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Civilians in a World at War, 1914-1918 (review)

Civilians in a World at War, 1914-1918 (review) Book Reviews before the Genocide Convention went into effect would constitute a legally untenable, ex post facto proclamation. Through Article 11(2) of the Universal Declaration of Human Rights, international law specifically prohibits ex post facto laws. Third, the Armenian supporters do not consider or simply dismiss as irrelevant how many Armenian actions leading up to the massacres in 1915 helped to goad what occurred. This, of course, is the so-called provocation thesis rejected by Suny and Bloxham, and certainly it does not excuse what today might still be called war crimes. Where does all this leave us? Although pro-Armenian scholars are wont to use the term "genocide" too readily and by now the word has also been used by some to characterize so many historical and contemporary events as to trivialize the very concept (see, for example, the insightful analysis by Jacques Semelin, Purify and Destroy: The Political Uses of Massacre and Genocide [New York: Columbia University Press, 2007]), Turkish public opinion itself is moving away from earlier sterile denials of any wrongdoing. In December 2008, for example, some two hundred Turkish intellectuals used the phrase Buyuk Felaket (Great Catastrophe) to describe what happened to the Armenians, reject http://www.deepdyve.com/assets/images/DeepDyve-Logo-lg.png Journal of World History University of Hawai'I Press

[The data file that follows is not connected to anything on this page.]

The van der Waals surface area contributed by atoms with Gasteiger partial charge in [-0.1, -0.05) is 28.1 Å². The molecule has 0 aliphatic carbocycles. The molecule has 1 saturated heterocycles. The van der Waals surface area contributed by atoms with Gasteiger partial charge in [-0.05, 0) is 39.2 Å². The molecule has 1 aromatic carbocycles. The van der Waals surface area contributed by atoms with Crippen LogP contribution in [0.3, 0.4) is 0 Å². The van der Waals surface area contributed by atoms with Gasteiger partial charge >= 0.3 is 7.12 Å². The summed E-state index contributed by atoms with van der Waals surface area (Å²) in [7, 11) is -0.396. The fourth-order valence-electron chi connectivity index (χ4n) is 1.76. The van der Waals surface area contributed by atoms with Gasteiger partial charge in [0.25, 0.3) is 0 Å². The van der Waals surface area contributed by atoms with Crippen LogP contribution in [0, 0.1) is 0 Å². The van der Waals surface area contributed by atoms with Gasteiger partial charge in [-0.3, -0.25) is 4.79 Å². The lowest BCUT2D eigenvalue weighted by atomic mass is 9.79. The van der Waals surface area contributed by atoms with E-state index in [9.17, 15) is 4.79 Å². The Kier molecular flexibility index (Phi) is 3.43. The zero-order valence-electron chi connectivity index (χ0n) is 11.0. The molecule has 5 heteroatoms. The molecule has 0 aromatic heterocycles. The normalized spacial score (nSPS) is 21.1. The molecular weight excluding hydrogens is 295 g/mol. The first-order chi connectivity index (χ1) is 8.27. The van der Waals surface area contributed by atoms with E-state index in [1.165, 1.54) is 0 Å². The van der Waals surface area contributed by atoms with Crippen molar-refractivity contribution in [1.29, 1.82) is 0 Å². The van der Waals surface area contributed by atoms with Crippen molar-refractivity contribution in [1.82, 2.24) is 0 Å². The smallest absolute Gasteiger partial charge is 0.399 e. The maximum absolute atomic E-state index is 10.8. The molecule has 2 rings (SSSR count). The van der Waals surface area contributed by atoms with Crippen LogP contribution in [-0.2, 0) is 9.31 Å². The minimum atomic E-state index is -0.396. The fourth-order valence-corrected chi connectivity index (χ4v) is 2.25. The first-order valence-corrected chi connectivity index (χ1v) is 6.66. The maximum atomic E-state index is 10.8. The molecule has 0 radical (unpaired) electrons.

Civilians in a World at War, 1914-1918 (review)

Journal of World History , Volume 23 (2) – Aug 9, 2012

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Publisher
University of Hawai'I Press
Copyright
Copyright © 2008 University of Hawai'i Press.
ISSN
1527-8050
Publisher site
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Abstract

Book Reviews before the Genocide Convention went into effect would constitute a legally untenable, ex post facto proclamation. Through Article 11(2) of the Universal Declaration of Human Rights, international law specifically prohibits ex post facto laws. Third, the Armenian supporters do not consider or simply dismiss as irrelevant how many Armenian actions leading up to the massacres in 1915 helped to goad what occurred. This, of course, is the so-called provocation thesis rejected by Suny and Bloxham, and certainly it does not excuse what today might still be called war crimes. Where does all this leave us? Although pro-Armenian scholars are wont to use the term "genocide" too readily and by now the word has also been used by some to characterize so many historical and contemporary events as to trivialize the very concept (see, for example, the insightful analysis by Jacques Semelin, Purify and Destroy: The Political Uses of Massacre and Genocide [New York: Columbia University Press, 2007]), Turkish public opinion itself is moving away from earlier sterile denials of any wrongdoing. In December 2008, for example, some two hundred Turkish intellectuals used the phrase Buyuk Felaket (Great Catastrophe) to describe what happened to the Armenians, reject

Journal

Journal of World HistoryUniversity of Hawai'I Press

Published: Aug 9, 2012

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